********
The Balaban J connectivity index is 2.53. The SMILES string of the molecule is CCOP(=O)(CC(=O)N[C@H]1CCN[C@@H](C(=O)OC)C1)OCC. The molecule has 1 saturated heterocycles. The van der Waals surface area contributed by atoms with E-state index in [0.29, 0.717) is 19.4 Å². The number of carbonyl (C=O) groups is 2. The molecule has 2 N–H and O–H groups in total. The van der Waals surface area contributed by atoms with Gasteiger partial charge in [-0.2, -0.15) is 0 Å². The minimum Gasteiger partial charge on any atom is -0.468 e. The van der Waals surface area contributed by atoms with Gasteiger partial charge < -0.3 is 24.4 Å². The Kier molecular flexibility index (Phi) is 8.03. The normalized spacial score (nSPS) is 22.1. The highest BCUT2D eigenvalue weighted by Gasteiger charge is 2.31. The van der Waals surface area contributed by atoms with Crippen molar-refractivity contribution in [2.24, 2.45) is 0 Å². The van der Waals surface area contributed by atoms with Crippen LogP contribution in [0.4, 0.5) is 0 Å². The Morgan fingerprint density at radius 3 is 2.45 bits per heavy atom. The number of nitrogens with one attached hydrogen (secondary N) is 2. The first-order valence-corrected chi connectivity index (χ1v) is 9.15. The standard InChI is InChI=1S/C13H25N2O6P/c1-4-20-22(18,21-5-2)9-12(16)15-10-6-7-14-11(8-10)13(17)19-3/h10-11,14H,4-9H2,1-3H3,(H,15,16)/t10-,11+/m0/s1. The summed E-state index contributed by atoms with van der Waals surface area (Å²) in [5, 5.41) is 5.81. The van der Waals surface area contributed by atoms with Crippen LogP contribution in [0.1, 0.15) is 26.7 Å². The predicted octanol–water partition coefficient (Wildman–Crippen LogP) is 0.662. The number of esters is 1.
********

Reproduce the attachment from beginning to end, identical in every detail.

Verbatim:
The Balaban J connectivity index is 2.53. The SMILES string of the molecule is CCOP(=O)(CC(=O)N[C@H]1CCN[C@@H](C(=O)OC)C1)OCC. The molecule has 1 saturated heterocycles. The van der Waals surface area contributed by atoms with E-state index in [0.29, 0.717) is 19.4 Å². The number of carbonyl (C=O) groups is 2. The molecule has 2 N–H and O–H groups in total. The van der Waals surface area contributed by atoms with Gasteiger partial charge in [-0.2, -0.15) is 0 Å². The minimum Gasteiger partial charge on any atom is -0.468 e. The van der Waals surface area contributed by atoms with Gasteiger partial charge < -0.3 is 24.4 Å². The Kier molecular flexibility index (Phi) is 8.03. The normalized spacial score (nSPS) is 22.1. The highest BCUT2D eigenvalue weighted by Gasteiger charge is 2.31. The van der Waals surface area contributed by atoms with Crippen molar-refractivity contribution in [2.24, 2.45) is 0 Å². The van der Waals surface area contributed by atoms with Crippen LogP contribution in [0.4, 0.5) is 0 Å². The Morgan fingerprint density at radius 3 is 2.45 bits per heavy atom. The number of nitrogens with one attached hydrogen (secondary N) is 2. The first-order valence-corrected chi connectivity index (χ1v) is 9.15. The standard InChI is InChI=1S/C13H25N2O6P/c1-4-20-22(18,21-5-2)9-12(16)15-10-6-7-14-11(8-10)13(17)19-3/h10-11,14H,4-9H2,1-3H3,(H,15,16)/t10-,11+/m0/s1. The summed E-state index contributed by atoms with van der Waals surface area (Å²) in [5, 5.41) is 5.81. The van der Waals surface area contributed by atoms with Crippen LogP contribution in [0.1, 0.15) is 26.7 Å². The predicted octanol–water partition coefficient (Wildman–Crippen LogP) is 0.662. The number of esters is 1.